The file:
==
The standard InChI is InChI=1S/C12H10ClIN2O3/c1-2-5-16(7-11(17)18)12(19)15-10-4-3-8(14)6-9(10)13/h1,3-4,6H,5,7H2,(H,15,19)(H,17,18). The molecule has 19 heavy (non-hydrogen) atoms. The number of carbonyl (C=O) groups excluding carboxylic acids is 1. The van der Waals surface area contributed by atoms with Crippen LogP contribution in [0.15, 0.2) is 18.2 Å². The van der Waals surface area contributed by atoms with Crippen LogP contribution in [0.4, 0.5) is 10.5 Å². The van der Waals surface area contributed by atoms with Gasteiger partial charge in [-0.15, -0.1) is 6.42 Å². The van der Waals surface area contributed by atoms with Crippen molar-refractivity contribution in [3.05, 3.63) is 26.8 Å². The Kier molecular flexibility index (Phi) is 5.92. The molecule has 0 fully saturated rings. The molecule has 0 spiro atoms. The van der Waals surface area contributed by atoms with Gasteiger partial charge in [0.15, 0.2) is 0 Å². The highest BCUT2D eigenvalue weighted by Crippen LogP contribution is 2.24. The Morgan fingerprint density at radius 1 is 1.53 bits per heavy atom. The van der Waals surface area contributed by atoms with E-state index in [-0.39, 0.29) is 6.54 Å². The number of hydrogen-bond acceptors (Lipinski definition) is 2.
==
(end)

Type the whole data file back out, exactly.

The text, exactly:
The standard InChI is InChI=1S/C12H10ClIN2O3/c1-2-5-16(7-11(17)18)12(19)15-10-4-3-8(14)6-9(10)13/h1,3-4,6H,5,7H2,(H,15,19)(H,17,18). The molecule has 19 heavy (non-hydrogen) atoms. The number of carbonyl (C=O) groups excluding carboxylic acids is 1. The van der Waals surface area contributed by atoms with Crippen LogP contribution in [0.15, 0.2) is 18.2 Å². The van der Waals surface area contributed by atoms with Crippen LogP contribution in [0.4, 0.5) is 10.5 Å². The van der Waals surface area contributed by atoms with Gasteiger partial charge in [-0.15, -0.1) is 6.42 Å². The van der Waals surface area contributed by atoms with Crippen molar-refractivity contribution in [3.05, 3.63) is 26.8 Å². The Kier molecular flexibility index (Phi) is 5.92. The molecule has 0 fully saturated rings. The molecule has 0 spiro atoms. The van der Waals surface area contributed by atoms with Gasteiger partial charge in [0.15, 0.2) is 0 Å². The highest BCUT2D eigenvalue weighted by Crippen LogP contribution is 2.24. The Morgan fingerprint density at radius 1 is 1.53 bits per heavy atom. The van der Waals surface area contributed by atoms with E-state index in [-0.39, 0.29) is 6.54 Å². The number of hydrogen-bond acceptors (Lipinski definition) is 2.